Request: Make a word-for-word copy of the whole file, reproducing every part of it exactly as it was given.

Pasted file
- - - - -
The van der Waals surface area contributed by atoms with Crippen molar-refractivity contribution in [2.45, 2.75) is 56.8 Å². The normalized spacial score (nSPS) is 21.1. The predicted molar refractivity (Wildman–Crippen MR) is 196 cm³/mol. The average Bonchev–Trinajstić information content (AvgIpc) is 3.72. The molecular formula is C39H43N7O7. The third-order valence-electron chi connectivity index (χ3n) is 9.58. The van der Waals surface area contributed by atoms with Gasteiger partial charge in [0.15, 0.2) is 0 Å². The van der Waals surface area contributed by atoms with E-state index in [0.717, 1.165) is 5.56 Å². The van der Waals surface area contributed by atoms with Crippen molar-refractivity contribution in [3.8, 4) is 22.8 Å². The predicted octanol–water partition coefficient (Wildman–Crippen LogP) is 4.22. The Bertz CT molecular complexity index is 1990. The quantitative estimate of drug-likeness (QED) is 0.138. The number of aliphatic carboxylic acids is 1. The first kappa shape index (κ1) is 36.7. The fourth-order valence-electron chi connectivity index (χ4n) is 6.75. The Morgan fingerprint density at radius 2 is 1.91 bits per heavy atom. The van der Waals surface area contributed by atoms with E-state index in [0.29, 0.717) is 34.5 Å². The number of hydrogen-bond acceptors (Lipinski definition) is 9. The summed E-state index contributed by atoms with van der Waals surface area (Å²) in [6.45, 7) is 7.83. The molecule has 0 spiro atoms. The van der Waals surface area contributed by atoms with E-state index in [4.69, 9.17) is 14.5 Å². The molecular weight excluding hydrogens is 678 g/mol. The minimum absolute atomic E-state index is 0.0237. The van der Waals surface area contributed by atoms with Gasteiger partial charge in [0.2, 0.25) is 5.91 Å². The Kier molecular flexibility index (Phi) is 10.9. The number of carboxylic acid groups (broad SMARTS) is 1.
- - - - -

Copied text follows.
The van der Waals surface area contributed by atoms with Crippen molar-refractivity contribution in [2.45, 2.75) is 56.8 Å². The normalized spacial score (nSPS) is 21.1. The predicted molar refractivity (Wildman–Crippen MR) is 196 cm³/mol. The average Bonchev–Trinajstić information content (AvgIpc) is 3.72. The molecular formula is C39H43N7O7. The third-order valence-electron chi connectivity index (χ3n) is 9.58. The van der Waals surface area contributed by atoms with Gasteiger partial charge in [0.15, 0.2) is 0 Å². The van der Waals surface area contributed by atoms with E-state index in [0.717, 1.165) is 5.56 Å². The van der Waals surface area contributed by atoms with Crippen molar-refractivity contribution in [3.8, 4) is 22.8 Å². The predicted octanol–water partition coefficient (Wildman–Crippen LogP) is 4.22. The Bertz CT molecular complexity index is 1990. The quantitative estimate of drug-likeness (QED) is 0.138. The number of aliphatic carboxylic acids is 1. The first kappa shape index (κ1) is 36.7. The fourth-order valence-electron chi connectivity index (χ4n) is 6.75. The Morgan fingerprint density at radius 2 is 1.91 bits per heavy atom. The van der Waals surface area contributed by atoms with E-state index in [0.29, 0.717) is 34.5 Å². The number of hydrogen-bond acceptors (Lipinski definition) is 9. The summed E-state index contributed by atoms with van der Waals surface area (Å²) in [6.45, 7) is 7.83. The molecule has 0 spiro atoms. The van der Waals surface area contributed by atoms with E-state index in [4.69, 9.17) is 14.5 Å². The molecular weight excluding hydrogens is 678 g/mol. The minimum absolute atomic E-state index is 0.0237. The van der Waals surface area contributed by atoms with Gasteiger partial charge in [0.2, 0.25) is 5.91 Å². The Kier molecular flexibility index (Phi) is 10.9. The number of carboxylic acid groups (broad SMARTS) is 1.